Learn basic math, statistics & algebra all at the same time and as needed in project-based learning (electronic circuit design and analysis,statistics and graphing through data-gathering experiments). Supplement with material that focuses on applied math --patterns and thinking vs. drill and kill. Practice basics when needed, but not to the exclusion of all else.

    Children choose/read aloud articles from the Wall Street Journal every day & discuss. Global business is important. Don't assume 8-year olds aren't interested!

    Encourage diversity

    Let children choose fave TEDTalks
    • Mar 2 2011: Hi,

      Thank you very much for your response. How do you think this could be set up as a public service?

      I am thinking of opening schools up in a way to allow children to see a great deal of fields and allow them to decide for themselves what they want to learn. If for example they choose to start with Physics they will of course realise that along the way they will need to learn some Mathematics to continue, causing them to join a Mathematics class and learn some of its concepts to continue with Physics and then discover other holes in their knowledge only to be solved by taking other classes (or attend some lessons of it, relevant to their topic) and so on...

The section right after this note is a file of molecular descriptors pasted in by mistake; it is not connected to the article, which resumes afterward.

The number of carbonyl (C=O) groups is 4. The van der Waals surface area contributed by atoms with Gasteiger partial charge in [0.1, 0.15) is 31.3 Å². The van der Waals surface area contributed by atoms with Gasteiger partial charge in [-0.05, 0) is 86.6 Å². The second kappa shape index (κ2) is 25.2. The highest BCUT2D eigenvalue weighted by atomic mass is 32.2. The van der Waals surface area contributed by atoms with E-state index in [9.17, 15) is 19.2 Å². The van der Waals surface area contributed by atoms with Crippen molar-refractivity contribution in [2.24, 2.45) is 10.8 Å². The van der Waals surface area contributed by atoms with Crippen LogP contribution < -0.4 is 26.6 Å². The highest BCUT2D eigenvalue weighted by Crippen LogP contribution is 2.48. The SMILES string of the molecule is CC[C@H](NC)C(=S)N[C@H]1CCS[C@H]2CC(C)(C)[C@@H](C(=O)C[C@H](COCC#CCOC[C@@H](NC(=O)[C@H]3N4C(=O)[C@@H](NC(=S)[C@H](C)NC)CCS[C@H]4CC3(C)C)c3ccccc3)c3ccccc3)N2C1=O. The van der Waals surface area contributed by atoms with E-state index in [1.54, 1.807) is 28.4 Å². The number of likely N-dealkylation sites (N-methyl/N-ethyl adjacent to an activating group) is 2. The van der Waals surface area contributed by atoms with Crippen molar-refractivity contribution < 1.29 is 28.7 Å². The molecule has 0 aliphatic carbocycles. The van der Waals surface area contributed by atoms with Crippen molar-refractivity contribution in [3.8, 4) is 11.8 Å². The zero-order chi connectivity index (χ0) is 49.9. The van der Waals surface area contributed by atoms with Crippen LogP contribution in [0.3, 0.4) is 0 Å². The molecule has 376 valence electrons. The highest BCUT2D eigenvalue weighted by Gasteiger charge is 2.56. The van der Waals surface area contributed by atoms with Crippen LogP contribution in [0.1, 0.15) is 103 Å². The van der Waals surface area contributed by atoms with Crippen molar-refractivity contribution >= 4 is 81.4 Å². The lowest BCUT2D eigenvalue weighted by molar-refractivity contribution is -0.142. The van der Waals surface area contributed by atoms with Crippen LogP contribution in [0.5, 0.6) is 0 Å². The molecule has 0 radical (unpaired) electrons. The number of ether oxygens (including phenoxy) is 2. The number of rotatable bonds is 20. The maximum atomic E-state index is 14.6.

Since I myself am a student at the moment I can easily relate to your saying about the placing of artificial limits. If I read something that interests me myself, of course voluntarily, I find it much easier to remember and understand, whereas I find it more difficult to learn something that I know I am required to learn, even if it is part of my interest.

      As you probably already know, the concept you and I have just described is called Organic Learning (, now I would like to ask you if you have encountered any peer-reviewed studies about the effectiveness of this type of learning, since of course anecdotal evidence is not sufficient to convince most minds out there.

      Thank you,

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        Mar 2 2011: Khaled,